ECUADOR: Snacks and maiz tostado

I really struggled finding exported snacks from Ecuador – I checked multiple Latin and South American groceries in Ottawa and Calgary, plus online. Ecuador is a major food exporter, however, and trip down my local grocery aisle had bananas, mangos, yellow dragonfruit, melons, and more all from there. However, these are generally grown as cash crops for export – about 25% of the world’s banana crop comes from Ecuador. I was hoping instead to find some snacks that were more genuinely “Ecuadorian”.

Ecuadorian cacao – This isn’t an Ecuadorian company, rather it’s a British one that sources high-end cacao from single origins like Ecuador. Cacao used to be Ecuador’s major cash crop (and is an indigenous plant to the region). The country was the main world producer until the market crashed in the early 20th century. Cacao is still grown there, but the focus is on smaller amounts at higher quality. However, Ecuador mainly exports the cacao, it’s turned into chocolate elsewhere. As for this bar itself, it’s just a really nice dark chocolate, with a nice bit of depth from the sea salt.

GuayusaGuayusa is a herbal tea that’s related to yerba mate, and almost the entire world’s guayusa crop is grown in Ecuador. The dried leaves smell very green and herbal. Mild tasting tea, kind of like an earthier green tea, and feels like it should be bitter but isn’t. It’s hard to get an exact comparison for how caffeinated it is, but most sources average it around the strength of black tea, with the upside that unlike tea, it can be steeped for a long time without going tannic and bitter.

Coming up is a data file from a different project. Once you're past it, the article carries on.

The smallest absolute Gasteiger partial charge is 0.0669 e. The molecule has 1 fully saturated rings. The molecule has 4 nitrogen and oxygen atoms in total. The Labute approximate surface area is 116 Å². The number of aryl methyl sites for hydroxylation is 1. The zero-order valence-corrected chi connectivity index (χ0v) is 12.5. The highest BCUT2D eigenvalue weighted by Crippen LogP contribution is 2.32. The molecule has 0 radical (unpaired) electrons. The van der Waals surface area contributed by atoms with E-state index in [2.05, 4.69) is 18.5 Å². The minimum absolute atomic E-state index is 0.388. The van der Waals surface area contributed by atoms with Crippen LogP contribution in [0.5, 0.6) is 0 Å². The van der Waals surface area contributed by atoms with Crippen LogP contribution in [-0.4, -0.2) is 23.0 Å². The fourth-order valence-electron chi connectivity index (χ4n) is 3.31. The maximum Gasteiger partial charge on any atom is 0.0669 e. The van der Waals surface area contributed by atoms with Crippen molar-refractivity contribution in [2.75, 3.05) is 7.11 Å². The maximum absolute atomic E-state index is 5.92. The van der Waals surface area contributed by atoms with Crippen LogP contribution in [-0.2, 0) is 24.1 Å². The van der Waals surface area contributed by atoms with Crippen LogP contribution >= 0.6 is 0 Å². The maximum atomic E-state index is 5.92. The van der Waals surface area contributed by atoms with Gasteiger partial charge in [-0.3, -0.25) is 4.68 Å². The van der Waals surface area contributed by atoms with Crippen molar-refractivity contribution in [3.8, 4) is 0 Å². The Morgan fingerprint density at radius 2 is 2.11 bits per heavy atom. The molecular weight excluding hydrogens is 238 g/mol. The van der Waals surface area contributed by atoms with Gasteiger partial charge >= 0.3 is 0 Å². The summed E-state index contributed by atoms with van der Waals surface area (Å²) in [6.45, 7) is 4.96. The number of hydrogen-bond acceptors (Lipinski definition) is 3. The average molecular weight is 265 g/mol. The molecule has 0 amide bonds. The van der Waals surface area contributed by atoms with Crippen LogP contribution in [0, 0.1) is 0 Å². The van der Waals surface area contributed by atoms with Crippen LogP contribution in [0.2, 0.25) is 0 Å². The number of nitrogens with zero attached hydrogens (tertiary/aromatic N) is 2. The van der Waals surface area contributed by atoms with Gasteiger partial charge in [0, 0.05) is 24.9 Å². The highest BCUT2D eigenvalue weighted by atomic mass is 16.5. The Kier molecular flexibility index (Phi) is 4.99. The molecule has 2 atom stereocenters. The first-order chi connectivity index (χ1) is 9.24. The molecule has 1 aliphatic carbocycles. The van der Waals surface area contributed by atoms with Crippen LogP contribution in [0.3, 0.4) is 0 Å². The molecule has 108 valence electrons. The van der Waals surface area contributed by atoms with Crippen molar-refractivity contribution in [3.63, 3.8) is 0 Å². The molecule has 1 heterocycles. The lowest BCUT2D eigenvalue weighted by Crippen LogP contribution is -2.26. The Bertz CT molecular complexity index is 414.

Tome Tropical Fresa – I am not 100% certain if this pop is truly Ecuadorian or if it’s something made for the export / ex-pat market – kind of like Brio not actually being from Italy. If you do know, please let me know in the comments! It’s an intensely sweet strawberry-flavoured pop, but with enough acidity to keep it from being too cloying.

And now a snack that’s really Ecuadorian, instead of just an export good (admittedly the corn itself is from a Peruvian brand).

Maiz tostado is a type of Andean popcorn, made with cancha corn (a wide kernel corn variety). It’s also made with chulpe, a slightly thinner variety of corn – they may just be two different sizes for the same thing, since cancha and chulpe seem to get used interchangeably.

Regardless, this is a really fun and easy recipe (from Laylita’s Recipes) – just have a lid handy for when they start to pop! It’s kind of like inside-out popcorn, fluffy on the inside and crispy on the outside.

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